PMID: 5918709Sep 9, 1966

Use of oral contraception in the United States, 1965. In only 5 years oral contraception has become a major means of regulating fertility

N B Ryder, C F Westoff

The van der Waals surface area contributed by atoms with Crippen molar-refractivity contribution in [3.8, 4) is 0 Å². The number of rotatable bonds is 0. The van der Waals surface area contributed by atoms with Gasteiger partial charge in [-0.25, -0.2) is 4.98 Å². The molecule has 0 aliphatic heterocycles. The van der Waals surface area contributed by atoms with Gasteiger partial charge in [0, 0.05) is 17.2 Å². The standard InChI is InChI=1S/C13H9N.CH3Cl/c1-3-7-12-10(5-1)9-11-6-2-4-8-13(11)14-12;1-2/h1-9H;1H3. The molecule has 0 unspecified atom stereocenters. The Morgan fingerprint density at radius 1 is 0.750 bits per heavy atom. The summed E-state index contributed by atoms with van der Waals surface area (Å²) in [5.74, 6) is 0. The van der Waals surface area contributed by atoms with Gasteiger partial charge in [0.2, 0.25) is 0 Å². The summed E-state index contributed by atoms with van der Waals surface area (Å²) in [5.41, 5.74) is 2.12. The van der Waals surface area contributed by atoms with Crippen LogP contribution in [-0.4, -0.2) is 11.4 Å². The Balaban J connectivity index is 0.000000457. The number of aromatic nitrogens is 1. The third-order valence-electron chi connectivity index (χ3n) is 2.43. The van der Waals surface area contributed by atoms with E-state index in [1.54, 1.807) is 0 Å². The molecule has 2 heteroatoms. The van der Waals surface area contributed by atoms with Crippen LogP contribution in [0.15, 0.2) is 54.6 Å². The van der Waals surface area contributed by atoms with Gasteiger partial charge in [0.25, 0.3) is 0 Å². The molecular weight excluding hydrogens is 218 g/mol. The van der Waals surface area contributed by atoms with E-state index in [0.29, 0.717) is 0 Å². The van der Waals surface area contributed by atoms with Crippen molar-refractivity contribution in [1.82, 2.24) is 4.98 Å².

This is the first report from the Na-tional Fertility Study, 1965, a survey of the reproductive behavior of a national sample of married women, under the age of 55, living with their husbands. The report presents basic data on the use of oral contraception by women under the age of 45, in relation to age, parity, education, race, and religion. The study leads to certain conclusions, as follows. Present, past, and prospective use vary inversely with the age of the woman and directly with the number of years of schooling; the majority of young women with college training have already used the oral contraceptive. Use by Negroes is somewhat less extensive than use by whites, particularly for ages below 25; some of this difference is explainable by concomitant racial differences in educational level. Negroes seem less likely than whites to use oral contraception for timing early births, and more likely, when they do use it, to be attempting to terminate their fertility. The same observation holds for white Catholics in relation to white non-Catholics. Although the extent of use may be lower among Catholics than non-Catholics, the proportion of Catholics who report use is substantial indeed in view of the persisting theological contr...Continue Reading

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